• cattle diseases: ‘cattle disease that involves
immobility’, ‘rinderpest’
• cattle names: ‘cow acquired by ivory’, ‘cow acquired
by a donkey’, ‘cow acquired during war’, ‘cow found
on the road’, ‘cow with white tail’, ‘cow acquired to
settle a debt’
• flora, fauna
• body parts: ‘front of upper leg’, ‘collarbone’
• culture: ‘dance in a circle’
Iraqw > Datooga
• cultural vocabulary
• reinterpretation of vowels and vowel harmony
• phonological contrast of two voiceless dorsal
obstruents as reanalysis of ATR vowel
harmony
• development of preverbal clitic cluster: transfer
of structure, not of form
pre-Iraqw > pre-Datooga lexicon
• agriculture ‘beans’, ‘sweet potatoes’; ‘flower
on the top of the maize plant’, ‘pestle’
• furniture and utensils in the house, ‘mat’;
‘bed’; ‘beer filter’
• cultural practices such as seclusion
• psychological concepts: ‘intelligence, soul’,
‘worry, grieve’
• communication: ‘greet’
Datooga and Maasai
In common
• two cattle complex people
• transhumance
• age sets
• Profound influence of Datooga on farming
communities without economic shift: Iraqw,
Nyaturu cattle acquired from Datooga
• Maasai no influence on farming communities
• Maasai: war, hatred, fear, disrespect
• Maasai more radical cattle people
• Southern Nilotes cattle+farming
• Prehistory: Sirikwa, Engaruka
Sprachbund Abflussloses Gebiet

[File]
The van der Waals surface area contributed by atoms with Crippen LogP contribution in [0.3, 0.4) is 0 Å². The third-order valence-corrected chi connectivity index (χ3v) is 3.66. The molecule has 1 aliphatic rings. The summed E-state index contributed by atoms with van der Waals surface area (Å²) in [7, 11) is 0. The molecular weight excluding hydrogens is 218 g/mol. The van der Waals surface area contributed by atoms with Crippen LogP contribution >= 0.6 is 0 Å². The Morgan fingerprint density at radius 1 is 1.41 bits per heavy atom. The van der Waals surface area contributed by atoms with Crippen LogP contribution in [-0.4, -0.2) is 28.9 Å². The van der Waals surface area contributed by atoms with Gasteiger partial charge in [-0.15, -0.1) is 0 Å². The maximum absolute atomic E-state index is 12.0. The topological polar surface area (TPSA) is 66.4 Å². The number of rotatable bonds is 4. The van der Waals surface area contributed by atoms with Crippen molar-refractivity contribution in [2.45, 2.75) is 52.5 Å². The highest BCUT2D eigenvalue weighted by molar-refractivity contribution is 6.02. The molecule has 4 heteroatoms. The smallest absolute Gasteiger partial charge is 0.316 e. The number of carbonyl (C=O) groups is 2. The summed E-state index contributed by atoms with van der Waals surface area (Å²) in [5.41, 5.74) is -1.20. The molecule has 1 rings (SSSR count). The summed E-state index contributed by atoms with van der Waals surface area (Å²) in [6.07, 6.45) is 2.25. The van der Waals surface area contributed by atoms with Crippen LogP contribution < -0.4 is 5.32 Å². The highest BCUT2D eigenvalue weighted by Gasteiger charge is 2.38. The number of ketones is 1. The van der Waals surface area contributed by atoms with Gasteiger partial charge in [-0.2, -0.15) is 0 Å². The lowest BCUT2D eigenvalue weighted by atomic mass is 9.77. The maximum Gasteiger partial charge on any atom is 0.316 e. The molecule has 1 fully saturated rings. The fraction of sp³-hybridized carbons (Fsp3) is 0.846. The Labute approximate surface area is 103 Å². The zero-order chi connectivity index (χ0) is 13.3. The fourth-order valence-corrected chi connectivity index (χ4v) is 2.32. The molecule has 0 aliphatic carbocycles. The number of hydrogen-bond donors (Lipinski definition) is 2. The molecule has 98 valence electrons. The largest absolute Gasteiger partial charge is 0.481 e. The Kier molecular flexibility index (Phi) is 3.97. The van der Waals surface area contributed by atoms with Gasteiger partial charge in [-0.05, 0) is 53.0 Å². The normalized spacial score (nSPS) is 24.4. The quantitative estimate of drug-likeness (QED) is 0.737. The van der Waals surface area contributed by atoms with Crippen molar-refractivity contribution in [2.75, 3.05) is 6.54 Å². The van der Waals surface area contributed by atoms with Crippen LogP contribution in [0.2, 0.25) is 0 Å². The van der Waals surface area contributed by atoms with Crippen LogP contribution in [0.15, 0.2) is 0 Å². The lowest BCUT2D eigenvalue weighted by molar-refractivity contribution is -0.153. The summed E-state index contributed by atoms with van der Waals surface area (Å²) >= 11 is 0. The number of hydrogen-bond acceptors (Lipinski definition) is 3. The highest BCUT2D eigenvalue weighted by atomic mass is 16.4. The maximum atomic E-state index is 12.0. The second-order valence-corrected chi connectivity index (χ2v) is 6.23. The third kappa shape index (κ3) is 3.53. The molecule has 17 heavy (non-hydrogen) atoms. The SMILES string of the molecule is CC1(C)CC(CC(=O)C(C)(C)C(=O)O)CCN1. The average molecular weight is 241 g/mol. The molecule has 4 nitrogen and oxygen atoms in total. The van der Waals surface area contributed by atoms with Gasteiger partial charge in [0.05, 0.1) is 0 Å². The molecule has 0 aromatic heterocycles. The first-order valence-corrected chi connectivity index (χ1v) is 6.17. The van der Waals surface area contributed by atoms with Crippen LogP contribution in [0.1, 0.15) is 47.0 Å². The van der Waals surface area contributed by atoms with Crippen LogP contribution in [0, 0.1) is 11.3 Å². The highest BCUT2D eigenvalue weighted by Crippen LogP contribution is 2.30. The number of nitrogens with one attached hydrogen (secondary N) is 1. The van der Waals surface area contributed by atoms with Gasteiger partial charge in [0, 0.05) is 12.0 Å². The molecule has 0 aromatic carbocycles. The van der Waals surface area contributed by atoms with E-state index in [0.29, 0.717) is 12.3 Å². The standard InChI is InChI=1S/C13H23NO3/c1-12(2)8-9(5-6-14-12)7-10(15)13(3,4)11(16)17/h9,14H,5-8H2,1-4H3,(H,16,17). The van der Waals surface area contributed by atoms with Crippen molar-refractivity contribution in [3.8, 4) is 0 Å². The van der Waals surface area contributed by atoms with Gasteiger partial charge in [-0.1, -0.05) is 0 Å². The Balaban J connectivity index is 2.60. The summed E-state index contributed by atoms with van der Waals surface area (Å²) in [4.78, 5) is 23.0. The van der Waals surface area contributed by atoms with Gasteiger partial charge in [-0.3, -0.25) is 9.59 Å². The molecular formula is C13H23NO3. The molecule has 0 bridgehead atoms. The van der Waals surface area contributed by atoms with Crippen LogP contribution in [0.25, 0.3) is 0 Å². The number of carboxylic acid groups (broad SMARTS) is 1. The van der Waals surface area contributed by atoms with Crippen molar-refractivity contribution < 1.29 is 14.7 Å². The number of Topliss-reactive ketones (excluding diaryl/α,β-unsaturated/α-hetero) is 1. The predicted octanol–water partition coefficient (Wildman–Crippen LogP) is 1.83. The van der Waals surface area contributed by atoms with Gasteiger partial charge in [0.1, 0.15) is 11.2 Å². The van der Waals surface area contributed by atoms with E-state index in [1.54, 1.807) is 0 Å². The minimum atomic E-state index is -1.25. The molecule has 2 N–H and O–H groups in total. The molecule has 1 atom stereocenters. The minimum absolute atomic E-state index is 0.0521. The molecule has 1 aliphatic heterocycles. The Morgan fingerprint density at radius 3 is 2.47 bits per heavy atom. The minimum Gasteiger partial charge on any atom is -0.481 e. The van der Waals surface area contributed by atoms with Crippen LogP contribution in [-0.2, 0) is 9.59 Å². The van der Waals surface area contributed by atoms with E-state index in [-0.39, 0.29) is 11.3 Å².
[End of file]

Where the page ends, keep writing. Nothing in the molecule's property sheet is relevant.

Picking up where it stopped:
Pre-West-Rift
Proto-West-Rift
Proto-North-West-Rift
Pre-Alagwa
Proto-Iraqwoid
Iraqw
Gorwaa
Proto-South-West-Rift
Pre-Burunge
Alagwa
XatsooAlagwa?
Burunge
Period Contact
contact
linguistic scenario
phenomena with whom
and in
which
domain
relations of
power and
prestige
pwr >
pswr
pswr > Bantu
loans from
Bantu:
Bantu;
marriages
syntax, and
morphosemantics from
Bantu
language shift Bantu >
pswr
pwr >
pnwr
few loans from
Pre-Datooga
pnwr > pal loans from pswr
into pal;
pal phonology,
morphology,
syntax and
semantics from
pswr
Pre-Datooga:
trade
Some multilingualism
pnwr and
Pre-Datooga
PreDatooga >
pnwr
pswr-women:
marriages with
pal men
language
pal > pswr
shift of pswrwomen to pal
pnwr > preiraqw
Pre-irqaqw >
iraqw
Loans from PreDatooga
Reduction and
fusion in
morphophonology
(Datooga
restrictions)
Semantics and
syntax of spatial
preposition from
Pre-Datooga
Pre-irq as lingua
franca in mixed
marriages with preDatooga
loans from Datooga,
Swahili
Datooga: marriages
with Iraqw
Incomplete
language shift
Bantu and PreDatooga to pirq
pirq > PreDatooga >
Bantu
Pre-Barabaiga
> pirq
language shift
Swahili >
Datooga to
Iraqw >
Iraqw
Datooga
multi-lingualism
Iraqw and
Swahili; as well
as Datooga
pal > al
loans from
Langi and
Swahili
Langi:
trade, religion
(Islam),
marriages
Swahili:
administration,
education
multilingualism
al-lan-swa
language
shift al to lan
Swahili >
Langi >
Alagwa
pswr > pbu nominal and
verbal
inflectional
morphology
from Bantu
Bantu: marriages incomplete
pbu > Bantu
with Prelanguage shift
Burunge
Bantu to pbu
pbu > bu
Langi: trade,
marriages.
loans from
Langi, Swahili
and Sandawe
Swahili:
education and
administration
multilingualism
bu-lan-swa
language shift
bu to lan
swa > lan >
bu
Tanzanian Rift Valley Sprachbund
Bantu
Southern
Cushitic
Southern Nilotic
Sandawe / Hadza
P1 lateral
fricative
-
*PWR
*PSN > /ʃ/
Sandawe
Hadza
P2 ejective
obstruents
-
*PWR
-
Sandawe
Hadza
P3 contrast of
/k/ vs. /q/
> Nyaturu
(<PreDatooga)
*PWR
< WR
Sandawe
Hadza
P4 no voiced
fricatives
-
*PWR
Pre-Datooga
Sandawe
Hadza
(P5 7-vowel
system
Bantu (F zone)
-
> Datooga
-)
Tanzanian Rift Valley Sprachbund
G1 preverbal
clitic complex
>
Nyaturu
*PWR
> Datooga
Hadza
G2 verbal
plurality
?
> *PWR
> Datooga
Sandawe
G3 applicative
*EAB
> *PWR
Pre-Datooga
?
G4 ventive
*EAB
> *PWR
Pre-Datooga
Sandawe
G5 ≥ 2 past
tense
*EAB
> *PWR
> *PNWR